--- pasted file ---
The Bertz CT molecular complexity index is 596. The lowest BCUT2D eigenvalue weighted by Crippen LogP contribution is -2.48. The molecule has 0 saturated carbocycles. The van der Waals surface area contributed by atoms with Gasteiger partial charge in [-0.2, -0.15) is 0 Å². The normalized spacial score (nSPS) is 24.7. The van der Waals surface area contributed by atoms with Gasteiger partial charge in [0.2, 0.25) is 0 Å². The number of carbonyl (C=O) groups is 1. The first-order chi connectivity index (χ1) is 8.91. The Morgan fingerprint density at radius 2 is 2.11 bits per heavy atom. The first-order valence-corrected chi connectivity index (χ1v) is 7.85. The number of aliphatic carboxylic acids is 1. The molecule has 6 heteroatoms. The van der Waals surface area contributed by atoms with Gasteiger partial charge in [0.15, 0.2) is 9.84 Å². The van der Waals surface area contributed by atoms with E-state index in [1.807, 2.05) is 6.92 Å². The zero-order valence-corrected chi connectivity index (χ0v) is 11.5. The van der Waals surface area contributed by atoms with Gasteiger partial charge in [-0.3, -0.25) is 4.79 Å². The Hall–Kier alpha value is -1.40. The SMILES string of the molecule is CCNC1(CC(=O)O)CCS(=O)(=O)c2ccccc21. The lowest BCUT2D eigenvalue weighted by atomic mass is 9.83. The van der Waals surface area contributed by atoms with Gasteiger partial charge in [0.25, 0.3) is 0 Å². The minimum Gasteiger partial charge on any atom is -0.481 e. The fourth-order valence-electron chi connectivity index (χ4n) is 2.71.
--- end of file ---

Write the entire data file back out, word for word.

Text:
The Bertz CT molecular complexity index is 596. The lowest BCUT2D eigenvalue weighted by Crippen LogP contribution is -2.48. The molecule has 0 saturated carbocycles. The van der Waals surface area contributed by atoms with Gasteiger partial charge in [-0.2, -0.15) is 0 Å². The normalized spacial score (nSPS) is 24.7. The van der Waals surface area contributed by atoms with Gasteiger partial charge in [0.2, 0.25) is 0 Å². The number of carbonyl (C=O) groups is 1. The first-order chi connectivity index (χ1) is 8.91. The Morgan fingerprint density at radius 2 is 2.11 bits per heavy atom. The first-order valence-corrected chi connectivity index (χ1v) is 7.85. The number of aliphatic carboxylic acids is 1. The molecule has 6 heteroatoms. The van der Waals surface area contributed by atoms with Gasteiger partial charge in [0.15, 0.2) is 9.84 Å². The van der Waals surface area contributed by atoms with E-state index in [1.807, 2.05) is 6.92 Å². The zero-order valence-corrected chi connectivity index (χ0v) is 11.5. The van der Waals surface area contributed by atoms with Gasteiger partial charge in [-0.3, -0.25) is 4.79 Å². The Hall–Kier alpha value is -1.40. The SMILES string of the molecule is CCNC1(CC(=O)O)CCS(=O)(=O)c2ccccc21. The lowest BCUT2D eigenvalue weighted by atomic mass is 9.83. The van der Waals surface area contributed by atoms with Gasteiger partial charge in [0.25, 0.3) is 0 Å². The minimum Gasteiger partial charge on any atom is -0.481 e. The fourth-order valence-electron chi connectivity index (χ4n) is 2.71.